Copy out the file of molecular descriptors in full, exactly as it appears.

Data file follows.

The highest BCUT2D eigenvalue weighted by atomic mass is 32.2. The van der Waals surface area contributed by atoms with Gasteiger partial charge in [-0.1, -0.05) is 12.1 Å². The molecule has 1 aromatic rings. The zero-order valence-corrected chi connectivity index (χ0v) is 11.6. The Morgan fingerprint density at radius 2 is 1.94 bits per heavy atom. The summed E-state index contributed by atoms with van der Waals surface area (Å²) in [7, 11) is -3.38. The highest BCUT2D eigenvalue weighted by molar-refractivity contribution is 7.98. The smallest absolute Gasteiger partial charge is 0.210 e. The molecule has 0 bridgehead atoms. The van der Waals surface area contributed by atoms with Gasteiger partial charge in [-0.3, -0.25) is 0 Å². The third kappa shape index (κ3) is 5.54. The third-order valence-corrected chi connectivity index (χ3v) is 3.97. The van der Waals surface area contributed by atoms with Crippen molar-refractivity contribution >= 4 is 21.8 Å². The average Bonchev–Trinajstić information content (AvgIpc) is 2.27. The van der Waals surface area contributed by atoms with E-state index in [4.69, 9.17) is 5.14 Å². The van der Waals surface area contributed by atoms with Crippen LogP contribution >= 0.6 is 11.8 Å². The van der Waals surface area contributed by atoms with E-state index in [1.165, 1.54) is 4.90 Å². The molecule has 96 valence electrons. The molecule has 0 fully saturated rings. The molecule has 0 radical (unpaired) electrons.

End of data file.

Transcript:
The highest BCUT2D eigenvalue weighted by atomic mass is 32.2. The van der Waals surface area contributed by atoms with Gasteiger partial charge in [-0.1, -0.05) is 12.1 Å². The molecule has 1 aromatic rings. The zero-order valence-corrected chi connectivity index (χ0v) is 11.6. The Morgan fingerprint density at radius 2 is 1.94 bits per heavy atom. The summed E-state index contributed by atoms with van der Waals surface area (Å²) in [7, 11) is -3.38. The highest BCUT2D eigenvalue weighted by molar-refractivity contribution is 7.98. The smallest absolute Gasteiger partial charge is 0.210 e. The molecule has 0 bridgehead atoms. The van der Waals surface area contributed by atoms with Gasteiger partial charge in [-0.3, -0.25) is 0 Å². The third kappa shape index (κ3) is 5.54. The third-order valence-corrected chi connectivity index (χ3v) is 3.97. The van der Waals surface area contributed by atoms with Crippen molar-refractivity contribution >= 4 is 21.8 Å². The average Bonchev–Trinajstić information content (AvgIpc) is 2.27. The van der Waals surface area contributed by atoms with E-state index in [4.69, 9.17) is 5.14 Å². The van der Waals surface area contributed by atoms with Crippen LogP contribution >= 0.6 is 11.8 Å². The van der Waals surface area contributed by atoms with E-state index in [1.165, 1.54) is 4.90 Å². The molecule has 96 valence electrons. The molecule has 0 fully saturated rings. The molecule has 0 radical (unpaired) electrons.